Government sets out plans to overhaul waste system
Building on commitments made in the government’s landmark Resources and Waste Strategy published in December, the consultations provide detail on plans to make packaging producers pay the full cost of dealing with their waste and to introduce a consistent set of materials collected across England from households for recycling, and bringing in a Deposit Return Scheme (DRS) for cans and bottles, subject to consultation.
The changes will make up a key part of the government’s upcoming Environment Bill, to be introduced early in the second session of Parliament.
As well as making businesses and manufacturers pay the full cost of recycling or disposing of their packaging waste, householders will see the existing complicated recycling system simplified. A consultation has launched today on a consistent set of recyclable materials collected from all households and businesses, and consistent labelling on packaging so consumers know what they can recycle.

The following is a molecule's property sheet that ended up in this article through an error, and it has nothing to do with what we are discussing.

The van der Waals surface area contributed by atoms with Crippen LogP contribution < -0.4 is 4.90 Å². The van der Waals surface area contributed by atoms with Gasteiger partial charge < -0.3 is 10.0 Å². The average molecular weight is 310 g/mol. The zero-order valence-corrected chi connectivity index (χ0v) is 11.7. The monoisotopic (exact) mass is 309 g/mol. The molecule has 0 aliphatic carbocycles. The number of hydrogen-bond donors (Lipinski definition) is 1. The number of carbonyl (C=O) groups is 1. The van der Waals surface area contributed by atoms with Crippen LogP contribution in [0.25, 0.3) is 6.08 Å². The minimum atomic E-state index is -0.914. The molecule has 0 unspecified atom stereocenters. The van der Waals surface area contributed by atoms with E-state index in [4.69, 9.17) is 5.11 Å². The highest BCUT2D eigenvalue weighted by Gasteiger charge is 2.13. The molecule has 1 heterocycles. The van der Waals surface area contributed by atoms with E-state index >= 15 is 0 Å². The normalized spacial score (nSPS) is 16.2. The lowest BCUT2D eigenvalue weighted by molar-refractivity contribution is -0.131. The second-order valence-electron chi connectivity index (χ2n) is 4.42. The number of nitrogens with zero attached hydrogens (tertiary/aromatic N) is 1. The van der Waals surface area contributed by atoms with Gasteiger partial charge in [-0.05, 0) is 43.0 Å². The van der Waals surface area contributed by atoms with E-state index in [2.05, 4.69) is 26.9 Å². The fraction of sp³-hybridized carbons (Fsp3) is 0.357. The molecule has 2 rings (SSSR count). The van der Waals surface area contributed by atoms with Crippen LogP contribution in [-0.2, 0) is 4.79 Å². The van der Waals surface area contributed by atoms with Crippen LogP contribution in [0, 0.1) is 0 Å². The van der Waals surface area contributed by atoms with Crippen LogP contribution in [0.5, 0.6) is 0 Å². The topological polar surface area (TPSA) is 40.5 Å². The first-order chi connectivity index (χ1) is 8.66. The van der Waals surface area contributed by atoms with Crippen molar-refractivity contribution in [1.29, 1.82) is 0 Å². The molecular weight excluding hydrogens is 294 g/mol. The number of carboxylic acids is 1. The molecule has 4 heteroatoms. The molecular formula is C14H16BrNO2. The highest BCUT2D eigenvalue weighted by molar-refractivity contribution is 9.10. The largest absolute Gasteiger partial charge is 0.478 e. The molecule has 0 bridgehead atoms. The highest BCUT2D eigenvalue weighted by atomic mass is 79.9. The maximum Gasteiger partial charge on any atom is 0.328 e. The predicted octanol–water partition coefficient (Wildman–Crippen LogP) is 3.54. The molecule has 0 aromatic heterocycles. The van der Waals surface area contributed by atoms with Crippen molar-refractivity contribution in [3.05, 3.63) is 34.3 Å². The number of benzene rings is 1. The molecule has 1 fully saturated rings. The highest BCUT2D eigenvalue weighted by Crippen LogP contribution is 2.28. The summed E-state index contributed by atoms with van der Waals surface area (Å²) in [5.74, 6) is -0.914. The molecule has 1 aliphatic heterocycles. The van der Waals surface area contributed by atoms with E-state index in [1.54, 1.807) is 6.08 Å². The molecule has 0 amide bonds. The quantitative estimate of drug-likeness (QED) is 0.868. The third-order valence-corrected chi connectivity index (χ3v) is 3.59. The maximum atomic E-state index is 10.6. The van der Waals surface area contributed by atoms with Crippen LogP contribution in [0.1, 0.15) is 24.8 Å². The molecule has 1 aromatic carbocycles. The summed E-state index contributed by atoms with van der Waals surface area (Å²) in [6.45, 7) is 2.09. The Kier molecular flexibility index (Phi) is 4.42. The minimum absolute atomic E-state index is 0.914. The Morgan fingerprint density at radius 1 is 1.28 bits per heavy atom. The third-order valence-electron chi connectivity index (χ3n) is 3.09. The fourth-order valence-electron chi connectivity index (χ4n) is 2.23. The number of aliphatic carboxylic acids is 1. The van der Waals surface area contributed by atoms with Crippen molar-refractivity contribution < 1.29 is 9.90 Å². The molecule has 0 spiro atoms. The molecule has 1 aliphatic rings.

These will include separate weekly food waste collections for every household in England and could include free garden waste collections for households with gardens. Having comprehensive and frequent collections will ensure more reliable services for householders while retaining local flexibility.
The government is also seeking views on introducing a Deposit Return Scheme for cans and bottles, subject to consultation, alongside setting out two potential models – ‘all-in’ or ‘on-the-go’. This could drive up the recycling of an estimated three billion plastic bottles which are currently incinerated, sent to landfill or left to pollute our streets, countryside and marine environment.
On the same day, government has also launched its consultation on introducing a world-leading tax on plastic packaging which does not meet a minimum threshold of at least 30% recycled content, subject to consultation, from April 2022. This will address the current issue of it often being cheaper to use new, non-recycled plastic material despite its greater environmental impact.